As concerns about a COVID-19 induced market crisis have receded, asset owners are once again wrestling with questions that became familiar in the post-global financial crisis environment. In a world of historically low interest rates, what place do sovereign bonds have in a portfolio? Is their return outlook finally brightening, and will they remain an effective offset against equity market shocks? What are the alternatives to sovereign bond allocations, and how should investors go about identifying suitable solutions?
The perceived role of sovereign bonds in asset allocation has evolved over the past 40 years during the secular bull market in fixed income. In 1990, with the U.S. 10-year yield around 8%, bonds offered a source of steady income that could meet many investors' overall portfolio return targets. But as interest rates continued to fall, so did expected bond returns. To meet performance targets, asset allocation models progressively pushed investors to increase their equity exposure at the expense of greater overall portfolio risk and, specifically, vulnerability to stock market shocks. Over the past 20 years, however, bonds have provided a reliable hedge against equity market drawdowns, and bond allocations have come to be valued for their risk reduction benefits if no longer for their expected returns.
But in 2021, the outlook for bonds now seems grim in both regards. With respect to returns, while the U.S. 10-year Treasury yield has risen a full point from its 2020 nadir, at only 1.5% it remains not far off pre-COVID-19 lows, and the real yield is negative. Moreover, while signs of reflation have sparked hopes of higher yields, capital losses on existing bond allocations would test the mettle of long-term fixed income investors, offsetting benefits from more attractive reinvestment opportunities that would take time to accrue. On the other hand, if the economy falters and rates fall further, then — despite another unexpected tailwind from rising bond prices — questions about the role of fixed income would become all the more pressing in an even more anemic yield environment.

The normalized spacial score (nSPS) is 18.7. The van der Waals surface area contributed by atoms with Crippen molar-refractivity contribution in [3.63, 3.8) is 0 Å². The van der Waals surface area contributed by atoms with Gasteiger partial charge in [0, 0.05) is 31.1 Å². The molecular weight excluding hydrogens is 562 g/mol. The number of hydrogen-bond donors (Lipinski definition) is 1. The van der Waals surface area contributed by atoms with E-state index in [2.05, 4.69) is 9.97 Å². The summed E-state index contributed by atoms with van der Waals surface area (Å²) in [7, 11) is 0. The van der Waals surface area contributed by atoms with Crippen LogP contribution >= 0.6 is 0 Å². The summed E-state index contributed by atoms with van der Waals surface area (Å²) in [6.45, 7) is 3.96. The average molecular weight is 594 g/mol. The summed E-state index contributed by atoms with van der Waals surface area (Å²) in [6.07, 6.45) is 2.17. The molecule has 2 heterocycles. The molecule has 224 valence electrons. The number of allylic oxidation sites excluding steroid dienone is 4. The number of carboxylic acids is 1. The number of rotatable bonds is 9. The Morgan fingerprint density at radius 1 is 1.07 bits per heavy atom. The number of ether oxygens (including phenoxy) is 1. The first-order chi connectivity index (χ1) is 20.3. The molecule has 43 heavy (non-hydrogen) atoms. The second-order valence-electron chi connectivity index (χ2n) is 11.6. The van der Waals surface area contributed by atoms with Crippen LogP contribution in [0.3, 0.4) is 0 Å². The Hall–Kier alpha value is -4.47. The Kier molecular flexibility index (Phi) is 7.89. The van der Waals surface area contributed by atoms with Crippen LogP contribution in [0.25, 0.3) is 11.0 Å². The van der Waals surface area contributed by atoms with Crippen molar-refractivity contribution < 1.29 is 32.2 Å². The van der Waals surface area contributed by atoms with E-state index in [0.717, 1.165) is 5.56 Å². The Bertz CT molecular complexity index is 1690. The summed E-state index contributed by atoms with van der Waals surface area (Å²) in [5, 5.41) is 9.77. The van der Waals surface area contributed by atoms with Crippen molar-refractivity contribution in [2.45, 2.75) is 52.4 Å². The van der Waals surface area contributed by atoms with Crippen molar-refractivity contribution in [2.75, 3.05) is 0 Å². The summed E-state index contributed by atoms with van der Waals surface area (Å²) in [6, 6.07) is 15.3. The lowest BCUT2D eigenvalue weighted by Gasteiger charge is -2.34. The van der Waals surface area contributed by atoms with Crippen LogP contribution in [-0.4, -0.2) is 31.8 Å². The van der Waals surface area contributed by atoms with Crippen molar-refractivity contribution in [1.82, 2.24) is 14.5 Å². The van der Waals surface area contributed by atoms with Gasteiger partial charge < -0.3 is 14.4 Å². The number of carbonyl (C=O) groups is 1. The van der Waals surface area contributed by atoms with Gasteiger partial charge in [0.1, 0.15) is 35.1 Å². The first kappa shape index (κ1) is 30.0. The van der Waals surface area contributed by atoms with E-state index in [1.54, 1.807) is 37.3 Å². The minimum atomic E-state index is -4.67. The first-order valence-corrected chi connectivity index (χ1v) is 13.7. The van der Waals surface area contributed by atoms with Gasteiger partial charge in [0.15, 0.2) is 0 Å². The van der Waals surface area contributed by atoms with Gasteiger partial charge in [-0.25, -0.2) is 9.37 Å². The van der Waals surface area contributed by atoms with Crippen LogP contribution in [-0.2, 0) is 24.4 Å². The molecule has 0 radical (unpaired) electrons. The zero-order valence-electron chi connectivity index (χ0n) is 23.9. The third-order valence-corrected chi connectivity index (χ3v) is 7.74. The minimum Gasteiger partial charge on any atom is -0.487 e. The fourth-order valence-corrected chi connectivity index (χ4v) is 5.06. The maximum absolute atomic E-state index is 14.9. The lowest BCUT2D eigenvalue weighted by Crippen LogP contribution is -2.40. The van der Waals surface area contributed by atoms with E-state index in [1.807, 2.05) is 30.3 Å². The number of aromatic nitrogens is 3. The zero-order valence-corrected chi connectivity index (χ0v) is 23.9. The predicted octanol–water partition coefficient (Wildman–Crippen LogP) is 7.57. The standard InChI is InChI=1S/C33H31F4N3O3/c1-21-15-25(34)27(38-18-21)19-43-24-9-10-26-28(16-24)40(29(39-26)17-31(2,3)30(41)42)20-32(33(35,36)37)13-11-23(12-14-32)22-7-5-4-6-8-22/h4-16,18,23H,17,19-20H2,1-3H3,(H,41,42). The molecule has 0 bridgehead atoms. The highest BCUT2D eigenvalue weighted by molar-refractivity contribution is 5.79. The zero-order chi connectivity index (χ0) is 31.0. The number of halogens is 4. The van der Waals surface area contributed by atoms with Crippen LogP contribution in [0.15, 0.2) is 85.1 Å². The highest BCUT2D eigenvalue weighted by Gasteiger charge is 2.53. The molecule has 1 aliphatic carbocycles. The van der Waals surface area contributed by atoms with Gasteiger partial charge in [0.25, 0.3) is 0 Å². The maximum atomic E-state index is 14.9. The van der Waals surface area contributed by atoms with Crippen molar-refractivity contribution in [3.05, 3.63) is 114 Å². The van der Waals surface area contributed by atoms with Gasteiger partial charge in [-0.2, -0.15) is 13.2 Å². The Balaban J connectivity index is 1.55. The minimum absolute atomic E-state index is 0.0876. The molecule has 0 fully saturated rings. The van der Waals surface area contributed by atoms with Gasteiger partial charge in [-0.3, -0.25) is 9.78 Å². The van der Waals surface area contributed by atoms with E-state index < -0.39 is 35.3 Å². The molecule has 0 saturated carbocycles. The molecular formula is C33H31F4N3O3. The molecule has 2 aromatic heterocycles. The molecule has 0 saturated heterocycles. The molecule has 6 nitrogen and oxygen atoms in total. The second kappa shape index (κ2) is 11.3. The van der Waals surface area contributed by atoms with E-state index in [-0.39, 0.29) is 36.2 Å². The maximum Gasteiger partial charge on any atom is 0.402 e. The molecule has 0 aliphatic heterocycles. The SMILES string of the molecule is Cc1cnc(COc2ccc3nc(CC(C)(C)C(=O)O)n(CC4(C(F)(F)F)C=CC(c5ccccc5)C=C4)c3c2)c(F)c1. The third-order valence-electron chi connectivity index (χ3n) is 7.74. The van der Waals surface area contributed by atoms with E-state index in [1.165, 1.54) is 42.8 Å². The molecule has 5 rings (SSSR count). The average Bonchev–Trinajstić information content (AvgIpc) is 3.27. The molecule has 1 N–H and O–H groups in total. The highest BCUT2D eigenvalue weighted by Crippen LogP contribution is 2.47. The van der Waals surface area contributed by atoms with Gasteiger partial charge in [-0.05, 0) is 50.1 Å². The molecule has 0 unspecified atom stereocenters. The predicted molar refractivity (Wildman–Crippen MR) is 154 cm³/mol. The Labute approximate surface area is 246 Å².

What's more, investors should not assume that bonds will continue to provide strong equity risk reduction. Such benefits haven't always been the norm — prior to the 2000s (Figure 1), bond and stock price correlations were positive for nearly three decades — and recently, bonds and cap-weighted equity indexes sold off together amid concerns about re-emergent inflation and diminished prospects for large-cap stocks that benefited from COVID-19-driven lockdowns and the need to work from home. In addition, if the economy were to fade, then central bank policy measures might restrict the ability of bond prices to offset equity market drawdowns, similar to the impact of yield curve controls in Japan.